THE HOMELESS CRISIS
Homelessness is a complex crisis that was decades in the making, the result of soaring rents and stagnant incomes, racism, the economic impact of the COVID-19 pandemic, and many other causes.
Despite substantial gains in housing and services, the 2022 Greater Los Angeles Homeless Count by the Los Angeles Homeless Services Authority (LAHSA) found 69,144 people experiencing homeless countywide, a 4.1% increase from 2020 (no Count was conducted in 2021, due to the pandemic).
LAHSA noted the 4.1% increase between 2020 and 2022 was significantly less than the 25.9% increase between 2018 and 2020, and suggested this “flattening of the curve” may be due to emergency measures that helped keep people in their homes during the pandemic.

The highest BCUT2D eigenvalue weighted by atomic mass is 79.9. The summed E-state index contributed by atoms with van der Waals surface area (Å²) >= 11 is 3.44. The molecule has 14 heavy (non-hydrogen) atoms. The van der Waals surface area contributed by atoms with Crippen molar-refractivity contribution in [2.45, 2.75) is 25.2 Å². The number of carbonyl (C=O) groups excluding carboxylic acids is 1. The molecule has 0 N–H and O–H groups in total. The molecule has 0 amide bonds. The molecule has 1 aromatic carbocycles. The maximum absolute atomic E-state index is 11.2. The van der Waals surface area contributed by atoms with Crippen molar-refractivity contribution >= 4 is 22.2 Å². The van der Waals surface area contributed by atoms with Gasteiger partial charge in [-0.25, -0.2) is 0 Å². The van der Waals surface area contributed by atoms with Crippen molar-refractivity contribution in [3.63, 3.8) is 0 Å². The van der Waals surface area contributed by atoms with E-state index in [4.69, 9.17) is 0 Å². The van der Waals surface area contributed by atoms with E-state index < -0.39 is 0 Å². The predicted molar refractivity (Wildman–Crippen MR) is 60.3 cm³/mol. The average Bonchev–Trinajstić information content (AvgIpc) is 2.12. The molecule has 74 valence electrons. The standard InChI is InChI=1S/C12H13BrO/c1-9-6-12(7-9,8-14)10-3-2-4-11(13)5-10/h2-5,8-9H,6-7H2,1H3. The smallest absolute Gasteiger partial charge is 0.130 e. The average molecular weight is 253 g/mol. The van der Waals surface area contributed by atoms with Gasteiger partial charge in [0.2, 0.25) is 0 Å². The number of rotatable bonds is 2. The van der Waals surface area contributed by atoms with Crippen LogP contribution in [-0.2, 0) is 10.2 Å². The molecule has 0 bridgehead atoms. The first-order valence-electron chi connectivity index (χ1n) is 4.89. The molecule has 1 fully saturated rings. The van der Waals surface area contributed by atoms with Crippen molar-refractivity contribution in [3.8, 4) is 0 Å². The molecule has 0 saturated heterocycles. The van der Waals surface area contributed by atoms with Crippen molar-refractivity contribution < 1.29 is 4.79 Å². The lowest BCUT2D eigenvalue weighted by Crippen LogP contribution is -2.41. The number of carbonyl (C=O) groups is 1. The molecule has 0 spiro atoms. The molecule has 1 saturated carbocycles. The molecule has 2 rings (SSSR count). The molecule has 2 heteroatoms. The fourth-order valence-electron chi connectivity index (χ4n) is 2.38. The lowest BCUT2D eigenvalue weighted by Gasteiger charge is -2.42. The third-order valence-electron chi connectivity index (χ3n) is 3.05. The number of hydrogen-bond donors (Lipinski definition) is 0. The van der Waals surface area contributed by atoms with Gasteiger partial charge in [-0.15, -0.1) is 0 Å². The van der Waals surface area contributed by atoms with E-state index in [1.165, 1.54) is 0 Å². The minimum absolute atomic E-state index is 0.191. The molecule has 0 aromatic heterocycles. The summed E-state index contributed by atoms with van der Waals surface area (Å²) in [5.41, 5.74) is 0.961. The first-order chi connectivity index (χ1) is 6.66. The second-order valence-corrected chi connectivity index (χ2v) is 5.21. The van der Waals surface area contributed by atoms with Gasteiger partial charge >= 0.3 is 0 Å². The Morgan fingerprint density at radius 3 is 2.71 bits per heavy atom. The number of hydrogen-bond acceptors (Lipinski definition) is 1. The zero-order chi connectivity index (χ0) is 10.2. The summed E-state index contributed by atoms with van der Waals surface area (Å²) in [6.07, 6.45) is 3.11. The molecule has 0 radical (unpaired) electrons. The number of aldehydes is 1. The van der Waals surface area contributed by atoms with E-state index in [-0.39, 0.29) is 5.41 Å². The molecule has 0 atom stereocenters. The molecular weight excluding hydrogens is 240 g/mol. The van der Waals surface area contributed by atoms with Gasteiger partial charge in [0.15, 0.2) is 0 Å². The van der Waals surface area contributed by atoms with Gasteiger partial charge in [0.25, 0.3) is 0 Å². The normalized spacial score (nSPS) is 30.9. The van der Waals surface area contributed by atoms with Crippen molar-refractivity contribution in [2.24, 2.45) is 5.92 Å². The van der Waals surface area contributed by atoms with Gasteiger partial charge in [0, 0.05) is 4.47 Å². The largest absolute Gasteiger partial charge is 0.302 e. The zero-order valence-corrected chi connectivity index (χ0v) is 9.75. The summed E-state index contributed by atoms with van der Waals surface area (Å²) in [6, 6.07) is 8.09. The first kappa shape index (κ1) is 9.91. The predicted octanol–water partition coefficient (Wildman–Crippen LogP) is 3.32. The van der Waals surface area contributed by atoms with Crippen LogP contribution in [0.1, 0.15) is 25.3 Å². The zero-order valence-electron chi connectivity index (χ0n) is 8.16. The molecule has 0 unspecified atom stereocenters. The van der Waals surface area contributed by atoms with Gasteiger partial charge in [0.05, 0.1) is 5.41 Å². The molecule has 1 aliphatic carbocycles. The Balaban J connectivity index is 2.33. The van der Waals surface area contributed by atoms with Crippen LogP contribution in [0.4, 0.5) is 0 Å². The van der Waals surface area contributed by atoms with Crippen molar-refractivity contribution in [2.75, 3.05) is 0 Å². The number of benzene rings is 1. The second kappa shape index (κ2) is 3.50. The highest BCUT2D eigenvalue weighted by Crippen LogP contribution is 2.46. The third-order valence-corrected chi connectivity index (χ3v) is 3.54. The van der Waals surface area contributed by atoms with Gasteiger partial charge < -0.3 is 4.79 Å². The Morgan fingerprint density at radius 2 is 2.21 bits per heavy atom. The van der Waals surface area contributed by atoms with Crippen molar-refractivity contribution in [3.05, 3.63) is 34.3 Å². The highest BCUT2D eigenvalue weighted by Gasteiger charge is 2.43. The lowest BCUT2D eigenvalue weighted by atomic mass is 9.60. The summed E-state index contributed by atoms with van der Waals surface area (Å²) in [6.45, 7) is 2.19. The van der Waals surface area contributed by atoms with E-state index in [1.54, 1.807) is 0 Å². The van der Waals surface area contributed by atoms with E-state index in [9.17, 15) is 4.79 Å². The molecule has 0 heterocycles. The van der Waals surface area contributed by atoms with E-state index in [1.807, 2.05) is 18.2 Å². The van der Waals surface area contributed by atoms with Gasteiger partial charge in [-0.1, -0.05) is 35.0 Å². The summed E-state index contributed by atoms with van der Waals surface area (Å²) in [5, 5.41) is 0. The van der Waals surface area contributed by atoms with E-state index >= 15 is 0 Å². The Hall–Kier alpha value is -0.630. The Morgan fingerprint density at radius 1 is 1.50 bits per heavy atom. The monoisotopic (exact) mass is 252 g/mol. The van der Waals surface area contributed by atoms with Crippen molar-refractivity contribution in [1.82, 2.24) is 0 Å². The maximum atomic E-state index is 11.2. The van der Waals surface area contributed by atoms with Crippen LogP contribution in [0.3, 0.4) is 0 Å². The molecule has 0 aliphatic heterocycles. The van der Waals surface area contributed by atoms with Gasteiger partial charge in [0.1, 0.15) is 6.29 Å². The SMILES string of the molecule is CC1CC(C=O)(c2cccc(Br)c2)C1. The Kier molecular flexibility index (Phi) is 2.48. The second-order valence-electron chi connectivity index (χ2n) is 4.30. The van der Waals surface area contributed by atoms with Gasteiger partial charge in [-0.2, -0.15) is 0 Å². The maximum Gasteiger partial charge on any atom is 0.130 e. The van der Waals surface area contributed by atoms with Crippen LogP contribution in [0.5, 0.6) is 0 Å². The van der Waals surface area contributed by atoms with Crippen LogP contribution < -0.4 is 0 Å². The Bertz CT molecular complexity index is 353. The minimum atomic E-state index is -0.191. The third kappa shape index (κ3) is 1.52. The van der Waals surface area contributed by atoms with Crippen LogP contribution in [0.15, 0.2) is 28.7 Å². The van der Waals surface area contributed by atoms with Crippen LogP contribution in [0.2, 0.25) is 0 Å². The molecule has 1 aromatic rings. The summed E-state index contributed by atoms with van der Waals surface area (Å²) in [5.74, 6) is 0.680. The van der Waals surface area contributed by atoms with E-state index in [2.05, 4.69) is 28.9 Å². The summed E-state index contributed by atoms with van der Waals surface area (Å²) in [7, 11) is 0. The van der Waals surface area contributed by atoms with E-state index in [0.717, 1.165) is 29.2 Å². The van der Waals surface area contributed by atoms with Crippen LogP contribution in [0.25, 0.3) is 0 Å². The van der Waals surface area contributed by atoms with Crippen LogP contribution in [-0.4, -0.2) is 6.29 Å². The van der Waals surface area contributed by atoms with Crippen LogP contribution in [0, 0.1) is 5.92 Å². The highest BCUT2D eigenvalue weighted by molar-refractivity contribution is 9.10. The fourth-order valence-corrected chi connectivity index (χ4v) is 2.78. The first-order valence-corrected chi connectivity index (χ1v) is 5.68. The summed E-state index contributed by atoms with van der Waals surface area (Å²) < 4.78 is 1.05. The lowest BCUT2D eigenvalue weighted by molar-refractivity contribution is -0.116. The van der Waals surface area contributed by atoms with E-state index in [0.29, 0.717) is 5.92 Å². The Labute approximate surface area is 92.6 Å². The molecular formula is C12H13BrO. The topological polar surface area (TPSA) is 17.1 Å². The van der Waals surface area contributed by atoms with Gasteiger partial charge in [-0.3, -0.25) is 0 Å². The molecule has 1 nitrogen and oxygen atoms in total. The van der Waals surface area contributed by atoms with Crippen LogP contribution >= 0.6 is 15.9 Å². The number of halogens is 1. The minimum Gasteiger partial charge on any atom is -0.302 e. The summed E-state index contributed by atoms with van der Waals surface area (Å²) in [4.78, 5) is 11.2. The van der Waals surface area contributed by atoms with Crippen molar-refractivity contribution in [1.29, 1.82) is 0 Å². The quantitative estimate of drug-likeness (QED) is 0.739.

One of the primary drivers of homelessness is the severe lack of affordable housing.
According to the 2022 LA County Annual Affordable Housing Outcomes Report by the nonprofit California Housing Partnership, the County has a shortfall of 499,430 affordable homes.
Even though the shortage of affordable homes remains large, this shortfall is 82,393 less than in 2014.
Black people are overrepresented in the homeless population nationwide. The groundbreaking 2018 report by LAHSA’s Ad Hoc Committee on Black People Experiencing Homelessness noted that while Black people represented only 9% of the County’s general population in 2017, they comprised 40% of the homeless population.
According to the report, “The impact of institutional and structural racism in education, criminal justice, housing, employment, health care, and access to opportunities cannot be denied: homelessness is a by-product of racism in America.”
The County’s Anti-Racism, Diversity, and Inclusion (ARDI) Initiative is currently developing an action plan to implement the 67 recommendations developed by the Ad-Hoc Committee on Black People Experiencing Homelessness, along with a Racial Equity Action Plan.